A friend posted a note online saying how proud he was that India has never attacked another nation. It made me puff up with pride too. But I also wondered why – is it because a billion people are pacifist, content human beings with no awful greed driving them? Or is it because most of our aggression is turned inward?
Consider recent news. Eight houses in a Dalit colony were set on fire by a mob in Tamil Nadu. The attackers remembered to force open the steel almirahs and steal the gold jewellery before torching the houses.
Meanwhile, Mahendra Karma, a Congress leader in Chhattisgarh, survived a landmine attack. There have been reports of other explosive attacks on CRPF and police convoys. The Minister of State for Home, RPN Singh, has been quoted as saying that, since 2001, Maoists have killed 5,745 civilians and 2,062 security personnel.
Other reports estimate that 1,00,000 people have been displaced because of the conflict between Maoists and the state armed forces and civilian militia like Salwa Judum, propped up by the state and encouraged by politicians like Karma. Which means that they moved to refugee camps and their homes were burnt down.
But still, business must go on. So the state government as well as the Centre continues to push projects in “Naxal-affected” areas. Their development plans include airports (not likely to be used by forest-dwelling communities), factories (which will employ locals only in the lowest-paid jobs and probably only on a temporary basis), and mining.
Perhaps you’re wondering what’s being done to offset the negative impact of such projects. It seems the Bhilai Steel Plant does have a plan to counter Maoists through its Corporate Social Responsibility wing. They plan to sponsor sporting and cultural events. I suppose, the assumption is that people will sing and dance and play games, even as their lives are being destroyed.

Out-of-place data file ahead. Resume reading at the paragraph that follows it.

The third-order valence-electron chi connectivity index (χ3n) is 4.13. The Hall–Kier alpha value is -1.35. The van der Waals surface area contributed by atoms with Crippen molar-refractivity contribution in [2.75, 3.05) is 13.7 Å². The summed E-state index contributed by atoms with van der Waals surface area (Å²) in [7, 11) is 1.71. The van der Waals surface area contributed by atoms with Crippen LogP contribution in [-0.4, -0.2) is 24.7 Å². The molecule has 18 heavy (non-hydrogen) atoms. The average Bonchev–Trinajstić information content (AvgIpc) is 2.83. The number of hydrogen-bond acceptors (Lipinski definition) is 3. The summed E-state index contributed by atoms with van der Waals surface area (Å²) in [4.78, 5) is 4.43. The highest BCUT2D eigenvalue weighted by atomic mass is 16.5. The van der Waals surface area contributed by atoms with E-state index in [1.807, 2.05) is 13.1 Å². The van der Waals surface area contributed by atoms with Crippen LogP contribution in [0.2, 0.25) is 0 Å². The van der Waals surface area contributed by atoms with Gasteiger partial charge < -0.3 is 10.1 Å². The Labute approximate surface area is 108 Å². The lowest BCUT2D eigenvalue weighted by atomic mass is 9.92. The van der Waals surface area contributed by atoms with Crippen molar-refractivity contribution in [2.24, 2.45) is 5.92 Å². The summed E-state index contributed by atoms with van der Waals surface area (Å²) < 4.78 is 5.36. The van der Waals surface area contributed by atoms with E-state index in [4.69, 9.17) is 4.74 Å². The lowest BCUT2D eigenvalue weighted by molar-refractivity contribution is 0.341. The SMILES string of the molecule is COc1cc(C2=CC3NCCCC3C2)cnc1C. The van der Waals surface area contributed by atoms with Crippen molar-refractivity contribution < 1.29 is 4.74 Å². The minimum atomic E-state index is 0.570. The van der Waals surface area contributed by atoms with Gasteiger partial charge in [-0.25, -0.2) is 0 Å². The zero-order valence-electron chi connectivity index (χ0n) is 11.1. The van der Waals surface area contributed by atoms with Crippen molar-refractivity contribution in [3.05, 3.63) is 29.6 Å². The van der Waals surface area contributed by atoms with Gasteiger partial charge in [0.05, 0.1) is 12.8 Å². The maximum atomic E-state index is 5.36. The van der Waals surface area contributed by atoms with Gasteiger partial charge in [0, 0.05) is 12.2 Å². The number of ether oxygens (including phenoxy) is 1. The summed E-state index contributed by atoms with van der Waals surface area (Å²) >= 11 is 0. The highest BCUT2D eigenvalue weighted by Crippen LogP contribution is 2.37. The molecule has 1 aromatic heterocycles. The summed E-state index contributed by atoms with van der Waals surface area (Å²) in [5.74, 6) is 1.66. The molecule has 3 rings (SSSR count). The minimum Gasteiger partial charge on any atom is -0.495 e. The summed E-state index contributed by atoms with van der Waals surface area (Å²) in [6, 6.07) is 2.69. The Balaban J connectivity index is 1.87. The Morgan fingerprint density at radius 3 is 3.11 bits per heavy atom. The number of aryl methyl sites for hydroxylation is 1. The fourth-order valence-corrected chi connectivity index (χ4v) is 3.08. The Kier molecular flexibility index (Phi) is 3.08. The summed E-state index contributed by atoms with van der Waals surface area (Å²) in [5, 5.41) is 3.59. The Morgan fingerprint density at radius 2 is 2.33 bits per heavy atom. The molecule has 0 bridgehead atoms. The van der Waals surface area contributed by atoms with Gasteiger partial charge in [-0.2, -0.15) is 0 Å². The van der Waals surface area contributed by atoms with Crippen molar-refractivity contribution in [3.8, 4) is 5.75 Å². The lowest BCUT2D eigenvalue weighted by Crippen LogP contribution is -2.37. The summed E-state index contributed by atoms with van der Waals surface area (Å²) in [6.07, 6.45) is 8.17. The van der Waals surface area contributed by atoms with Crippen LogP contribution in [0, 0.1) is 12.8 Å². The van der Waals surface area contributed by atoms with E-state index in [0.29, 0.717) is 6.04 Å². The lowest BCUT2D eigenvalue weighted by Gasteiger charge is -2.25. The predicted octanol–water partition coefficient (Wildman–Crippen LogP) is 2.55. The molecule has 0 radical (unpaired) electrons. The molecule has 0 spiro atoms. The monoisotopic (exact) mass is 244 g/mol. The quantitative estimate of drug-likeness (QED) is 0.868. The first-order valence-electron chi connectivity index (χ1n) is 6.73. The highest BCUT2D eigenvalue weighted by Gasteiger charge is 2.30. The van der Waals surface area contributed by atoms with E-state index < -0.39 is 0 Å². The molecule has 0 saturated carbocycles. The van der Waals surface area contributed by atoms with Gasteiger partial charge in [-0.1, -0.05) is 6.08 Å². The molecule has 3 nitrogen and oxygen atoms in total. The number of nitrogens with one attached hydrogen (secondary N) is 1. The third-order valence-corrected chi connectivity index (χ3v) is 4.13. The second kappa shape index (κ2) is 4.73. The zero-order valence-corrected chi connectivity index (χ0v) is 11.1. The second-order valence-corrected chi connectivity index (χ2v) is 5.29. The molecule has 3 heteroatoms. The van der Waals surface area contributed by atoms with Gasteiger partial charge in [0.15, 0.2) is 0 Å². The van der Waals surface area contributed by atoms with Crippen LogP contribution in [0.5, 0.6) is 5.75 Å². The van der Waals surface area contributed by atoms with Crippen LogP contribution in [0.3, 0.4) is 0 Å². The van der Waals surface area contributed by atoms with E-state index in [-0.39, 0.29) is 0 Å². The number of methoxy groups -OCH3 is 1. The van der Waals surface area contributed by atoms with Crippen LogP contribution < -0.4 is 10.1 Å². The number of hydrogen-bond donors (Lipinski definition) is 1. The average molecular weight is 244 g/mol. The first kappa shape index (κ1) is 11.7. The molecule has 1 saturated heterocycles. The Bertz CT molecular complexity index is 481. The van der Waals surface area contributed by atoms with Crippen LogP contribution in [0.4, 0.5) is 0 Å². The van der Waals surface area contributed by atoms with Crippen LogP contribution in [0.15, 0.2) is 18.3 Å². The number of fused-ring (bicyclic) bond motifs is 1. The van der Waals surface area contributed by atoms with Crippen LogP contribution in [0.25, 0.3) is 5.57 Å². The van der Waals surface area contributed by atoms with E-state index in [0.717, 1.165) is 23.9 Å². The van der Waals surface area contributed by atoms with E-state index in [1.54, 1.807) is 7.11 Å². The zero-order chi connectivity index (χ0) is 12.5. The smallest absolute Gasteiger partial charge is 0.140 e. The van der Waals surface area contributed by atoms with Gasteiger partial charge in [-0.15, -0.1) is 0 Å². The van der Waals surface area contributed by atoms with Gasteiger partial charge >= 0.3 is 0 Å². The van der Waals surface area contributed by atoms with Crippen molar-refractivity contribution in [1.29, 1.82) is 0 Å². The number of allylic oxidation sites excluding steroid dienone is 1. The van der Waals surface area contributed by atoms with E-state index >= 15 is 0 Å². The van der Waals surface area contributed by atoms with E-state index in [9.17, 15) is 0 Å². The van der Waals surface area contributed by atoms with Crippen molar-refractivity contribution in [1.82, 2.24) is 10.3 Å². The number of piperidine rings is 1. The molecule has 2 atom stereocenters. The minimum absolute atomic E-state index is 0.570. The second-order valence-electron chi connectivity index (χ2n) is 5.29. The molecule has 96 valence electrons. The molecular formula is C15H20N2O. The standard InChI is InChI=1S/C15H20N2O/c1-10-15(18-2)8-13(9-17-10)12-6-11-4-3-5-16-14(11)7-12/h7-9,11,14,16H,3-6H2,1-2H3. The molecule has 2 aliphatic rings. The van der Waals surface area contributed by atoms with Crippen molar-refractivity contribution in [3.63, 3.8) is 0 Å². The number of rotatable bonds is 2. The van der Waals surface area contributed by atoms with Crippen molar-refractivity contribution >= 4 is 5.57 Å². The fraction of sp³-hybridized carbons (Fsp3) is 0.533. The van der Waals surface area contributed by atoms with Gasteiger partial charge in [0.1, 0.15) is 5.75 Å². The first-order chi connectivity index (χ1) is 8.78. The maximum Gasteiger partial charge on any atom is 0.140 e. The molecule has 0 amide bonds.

In any case, the Airport Authority of India (AAI) plans to build new airports at Raigarh and Bilaspur. The state-run Coal India also wants to double its production capacity in Chhattisgarh by 2017.
But to do this, it needs a railway line to be established over the next few years. And a railway line also needs security. Almost every venture needs security. So Bhilai Steel Plant is reportedly funding the “construction of barracks” for paramilitary forces. The existing mines have been depleted and there is more iron ore to be found in the Raoghat mines, but the CPI-Maoist is opposed to the project. Bhilai also needs a railway line to transport ore. If reports are to be believed, “more than 4,000 personnel, of elite paramilitary forces will be deployed to guard the railway construction site”.
Besides, there are other countries willing to jump in for a piece of the action. At a recent ‘global’ business meet in Naya Raipur, which the Chhattisgarh government had organised to bring in more investors, there was a remark made by a senior Russian diplomat. Alexey Mzarevlov reportedly said, “We can co-operate with the state government on security if they want. Russia has several years of experience in anti-terrorism measures.”
There was a Land Rights Cycle Yatra around Madya Pradesh recently. The activists went to Rewa district’s Sangi village, and found that dalit and adivasi families have not had a ration card for twenty years. The elderly do not get pension. Land deeds have been drawn up but land has not been distributed.
I’m wondering if we do in fact need the paramilitary forces. After all, they get so much done – mines, railway lines, dams. Maybe they could also ensure that pensions arrive and mid-day meals get served in schools.
Annie Zaidi writes poetry, stories, essays, scripts (and in a dark, distant past, recipes she never actually tried)